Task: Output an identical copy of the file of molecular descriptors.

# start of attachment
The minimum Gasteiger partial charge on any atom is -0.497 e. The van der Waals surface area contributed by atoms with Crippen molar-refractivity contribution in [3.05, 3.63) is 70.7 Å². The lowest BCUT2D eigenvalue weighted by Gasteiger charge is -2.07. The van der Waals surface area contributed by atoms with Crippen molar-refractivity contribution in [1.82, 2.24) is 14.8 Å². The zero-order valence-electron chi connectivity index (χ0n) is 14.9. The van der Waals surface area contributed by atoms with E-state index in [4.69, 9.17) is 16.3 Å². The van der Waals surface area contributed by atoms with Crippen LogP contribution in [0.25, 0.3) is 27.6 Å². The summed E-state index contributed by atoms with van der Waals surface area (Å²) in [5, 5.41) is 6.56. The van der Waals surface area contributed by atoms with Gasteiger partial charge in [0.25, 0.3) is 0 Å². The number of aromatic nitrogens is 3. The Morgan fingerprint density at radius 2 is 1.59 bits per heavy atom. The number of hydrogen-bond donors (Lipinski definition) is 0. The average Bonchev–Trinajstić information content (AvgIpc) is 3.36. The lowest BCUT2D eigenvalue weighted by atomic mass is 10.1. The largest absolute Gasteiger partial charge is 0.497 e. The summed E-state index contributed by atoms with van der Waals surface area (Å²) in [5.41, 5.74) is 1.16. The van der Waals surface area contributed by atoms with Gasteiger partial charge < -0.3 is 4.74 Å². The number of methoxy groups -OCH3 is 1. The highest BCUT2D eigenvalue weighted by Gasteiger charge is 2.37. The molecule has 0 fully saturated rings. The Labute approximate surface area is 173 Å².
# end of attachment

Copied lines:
The minimum Gasteiger partial charge on any atom is -0.497 e. The van der Waals surface area contributed by atoms with Crippen molar-refractivity contribution in [3.05, 3.63) is 70.7 Å². The lowest BCUT2D eigenvalue weighted by Gasteiger charge is -2.07. The van der Waals surface area contributed by atoms with Crippen molar-refractivity contribution in [1.82, 2.24) is 14.8 Å². The zero-order valence-electron chi connectivity index (χ0n) is 14.9. The van der Waals surface area contributed by atoms with E-state index in [4.69, 9.17) is 16.3 Å². The van der Waals surface area contributed by atoms with Crippen LogP contribution in [0.25, 0.3) is 27.6 Å². The summed E-state index contributed by atoms with van der Waals surface area (Å²) in [5, 5.41) is 6.56. The van der Waals surface area contributed by atoms with Gasteiger partial charge in [0.25, 0.3) is 0 Å². The number of aromatic nitrogens is 3. The Morgan fingerprint density at radius 2 is 1.59 bits per heavy atom. The number of hydrogen-bond donors (Lipinski definition) is 0. The average Bonchev–Trinajstić information content (AvgIpc) is 3.36. The lowest BCUT2D eigenvalue weighted by atomic mass is 10.1. The largest absolute Gasteiger partial charge is 0.497 e. The summed E-state index contributed by atoms with van der Waals surface area (Å²) in [5.41, 5.74) is 1.16. The van der Waals surface area contributed by atoms with Gasteiger partial charge < -0.3 is 4.74 Å². The number of methoxy groups -OCH3 is 1. The highest BCUT2D eigenvalue weighted by Gasteiger charge is 2.37. The molecule has 0 fully saturated rings. The Labute approximate surface area is 173 Å².